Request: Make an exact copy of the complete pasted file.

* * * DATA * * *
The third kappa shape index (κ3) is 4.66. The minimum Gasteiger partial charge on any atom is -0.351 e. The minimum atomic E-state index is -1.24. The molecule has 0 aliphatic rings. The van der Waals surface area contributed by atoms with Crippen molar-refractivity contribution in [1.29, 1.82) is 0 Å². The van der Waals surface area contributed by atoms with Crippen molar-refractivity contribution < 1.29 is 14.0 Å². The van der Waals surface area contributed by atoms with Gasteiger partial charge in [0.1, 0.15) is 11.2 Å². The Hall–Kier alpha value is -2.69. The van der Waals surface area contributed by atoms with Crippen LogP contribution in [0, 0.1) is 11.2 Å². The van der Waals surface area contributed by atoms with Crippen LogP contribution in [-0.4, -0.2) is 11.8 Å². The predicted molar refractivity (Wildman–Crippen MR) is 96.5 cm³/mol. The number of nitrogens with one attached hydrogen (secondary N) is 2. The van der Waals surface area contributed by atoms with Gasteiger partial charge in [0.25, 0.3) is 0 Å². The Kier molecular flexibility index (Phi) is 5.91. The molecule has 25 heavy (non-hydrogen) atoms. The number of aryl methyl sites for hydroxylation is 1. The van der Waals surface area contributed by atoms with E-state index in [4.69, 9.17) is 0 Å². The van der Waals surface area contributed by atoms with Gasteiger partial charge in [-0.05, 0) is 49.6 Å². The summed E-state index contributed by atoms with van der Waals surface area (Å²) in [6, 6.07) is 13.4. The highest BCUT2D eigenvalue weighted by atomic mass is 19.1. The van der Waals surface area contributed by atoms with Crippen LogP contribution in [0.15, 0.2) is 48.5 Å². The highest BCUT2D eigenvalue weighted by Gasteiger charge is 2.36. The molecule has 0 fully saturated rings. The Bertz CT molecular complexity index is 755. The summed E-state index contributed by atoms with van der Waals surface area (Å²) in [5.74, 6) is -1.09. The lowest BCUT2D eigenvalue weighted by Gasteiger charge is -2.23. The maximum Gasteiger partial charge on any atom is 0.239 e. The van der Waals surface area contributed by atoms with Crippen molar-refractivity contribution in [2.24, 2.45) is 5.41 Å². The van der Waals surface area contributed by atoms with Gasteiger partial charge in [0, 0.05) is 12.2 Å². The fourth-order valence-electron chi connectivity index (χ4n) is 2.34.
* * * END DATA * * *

The third kappa shape index (κ3) is 4.66. The minimum Gasteiger partial charge on any atom is -0.351 e. The minimum atomic E-state index is -1.24. The molecule has 0 aliphatic rings. The van der Waals surface area contributed by atoms with Crippen molar-refractivity contribution in [1.29, 1.82) is 0 Å². The van der Waals surface area contributed by atoms with Crippen molar-refractivity contribution < 1.29 is 14.0 Å². The van der Waals surface area contributed by atoms with Gasteiger partial charge in [0.1, 0.15) is 11.2 Å². The Hall–Kier alpha value is -2.69. The van der Waals surface area contributed by atoms with Crippen LogP contribution in [0, 0.1) is 11.2 Å². The van der Waals surface area contributed by atoms with Crippen LogP contribution in [-0.4, -0.2) is 11.8 Å². The predicted molar refractivity (Wildman–Crippen MR) is 96.5 cm³/mol. The number of nitrogens with one attached hydrogen (secondary N) is 2. The van der Waals surface area contributed by atoms with Gasteiger partial charge in [0.25, 0.3) is 0 Å². The Kier molecular flexibility index (Phi) is 5.91. The molecule has 25 heavy (non-hydrogen) atoms. The number of aryl methyl sites for hydroxylation is 1. The van der Waals surface area contributed by atoms with E-state index in [4.69, 9.17) is 0 Å². The van der Waals surface area contributed by atoms with Gasteiger partial charge in [-0.05, 0) is 49.6 Å². The summed E-state index contributed by atoms with van der Waals surface area (Å²) in [6, 6.07) is 13.4. The highest BCUT2D eigenvalue weighted by atomic mass is 19.1. The van der Waals surface area contributed by atoms with Crippen LogP contribution in [0.15, 0.2) is 48.5 Å². The highest BCUT2D eigenvalue weighted by Gasteiger charge is 2.36. The molecule has 0 fully saturated rings. The Bertz CT molecular complexity index is 755. The summed E-state index contributed by atoms with van der Waals surface area (Å²) in [5.74, 6) is -1.09. The lowest BCUT2D eigenvalue weighted by Gasteiger charge is -2.23. The maximum Gasteiger partial charge on any atom is 0.239 e. The van der Waals surface area contributed by atoms with Crippen molar-refractivity contribution in [2.24, 2.45) is 5.41 Å². The van der Waals surface area contributed by atoms with Gasteiger partial charge in [0, 0.05) is 12.2 Å². The fourth-order valence-electron chi connectivity index (χ4n) is 2.34.